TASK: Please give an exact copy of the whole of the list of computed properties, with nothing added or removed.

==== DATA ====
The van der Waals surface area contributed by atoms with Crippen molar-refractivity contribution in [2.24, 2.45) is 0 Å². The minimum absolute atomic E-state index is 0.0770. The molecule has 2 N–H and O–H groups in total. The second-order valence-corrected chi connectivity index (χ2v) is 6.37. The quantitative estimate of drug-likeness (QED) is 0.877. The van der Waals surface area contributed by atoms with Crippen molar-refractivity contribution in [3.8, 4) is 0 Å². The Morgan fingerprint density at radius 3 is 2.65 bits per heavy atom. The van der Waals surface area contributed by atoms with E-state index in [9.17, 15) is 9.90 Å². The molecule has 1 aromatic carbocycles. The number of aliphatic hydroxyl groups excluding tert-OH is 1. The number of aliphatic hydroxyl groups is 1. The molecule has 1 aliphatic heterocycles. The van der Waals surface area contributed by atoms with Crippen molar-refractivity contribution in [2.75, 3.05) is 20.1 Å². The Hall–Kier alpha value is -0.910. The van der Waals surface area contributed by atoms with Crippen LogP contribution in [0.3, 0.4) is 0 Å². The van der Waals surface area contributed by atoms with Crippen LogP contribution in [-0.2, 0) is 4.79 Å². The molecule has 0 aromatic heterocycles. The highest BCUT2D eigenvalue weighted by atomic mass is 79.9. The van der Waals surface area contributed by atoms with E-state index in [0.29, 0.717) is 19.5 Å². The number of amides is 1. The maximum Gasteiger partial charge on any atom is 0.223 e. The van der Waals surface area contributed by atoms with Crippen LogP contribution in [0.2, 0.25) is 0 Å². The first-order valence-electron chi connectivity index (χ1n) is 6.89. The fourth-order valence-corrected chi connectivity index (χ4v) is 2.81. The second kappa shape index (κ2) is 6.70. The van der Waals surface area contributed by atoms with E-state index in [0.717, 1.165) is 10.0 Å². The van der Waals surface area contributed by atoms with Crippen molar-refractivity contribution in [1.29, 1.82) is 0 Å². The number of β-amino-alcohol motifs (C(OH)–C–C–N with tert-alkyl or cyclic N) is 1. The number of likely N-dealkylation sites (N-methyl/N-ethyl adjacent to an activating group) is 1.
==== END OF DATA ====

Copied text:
The van der Waals surface area contributed by atoms with Crippen molar-refractivity contribution in [2.24, 2.45) is 0 Å². The minimum absolute atomic E-state index is 0.0770. The molecule has 2 N–H and O–H groups in total. The second-order valence-corrected chi connectivity index (χ2v) is 6.37. The quantitative estimate of drug-likeness (QED) is 0.877. The van der Waals surface area contributed by atoms with Crippen molar-refractivity contribution in [3.8, 4) is 0 Å². The Morgan fingerprint density at radius 3 is 2.65 bits per heavy atom. The van der Waals surface area contributed by atoms with E-state index in [9.17, 15) is 9.90 Å². The molecule has 1 aromatic carbocycles. The number of aliphatic hydroxyl groups excluding tert-OH is 1. The number of aliphatic hydroxyl groups is 1. The molecule has 1 aliphatic heterocycles. The van der Waals surface area contributed by atoms with Crippen molar-refractivity contribution in [2.75, 3.05) is 20.1 Å². The Hall–Kier alpha value is -0.910. The van der Waals surface area contributed by atoms with Crippen LogP contribution in [0.3, 0.4) is 0 Å². The van der Waals surface area contributed by atoms with Crippen LogP contribution in [-0.2, 0) is 4.79 Å². The molecule has 0 aromatic heterocycles. The highest BCUT2D eigenvalue weighted by atomic mass is 79.9. The van der Waals surface area contributed by atoms with E-state index in [0.29, 0.717) is 19.5 Å². The number of amides is 1. The maximum Gasteiger partial charge on any atom is 0.223 e. The van der Waals surface area contributed by atoms with Crippen LogP contribution in [0.2, 0.25) is 0 Å². The first-order valence-electron chi connectivity index (χ1n) is 6.89. The fourth-order valence-corrected chi connectivity index (χ4v) is 2.81. The second kappa shape index (κ2) is 6.70. The van der Waals surface area contributed by atoms with E-state index in [0.717, 1.165) is 10.0 Å². The van der Waals surface area contributed by atoms with Crippen molar-refractivity contribution in [1.29, 1.82) is 0 Å². The number of β-amino-alcohol motifs (C(OH)–C–C–N with tert-alkyl or cyclic N) is 1. The number of likely N-dealkylation sites (N-methyl/N-ethyl adjacent to an activating group) is 1.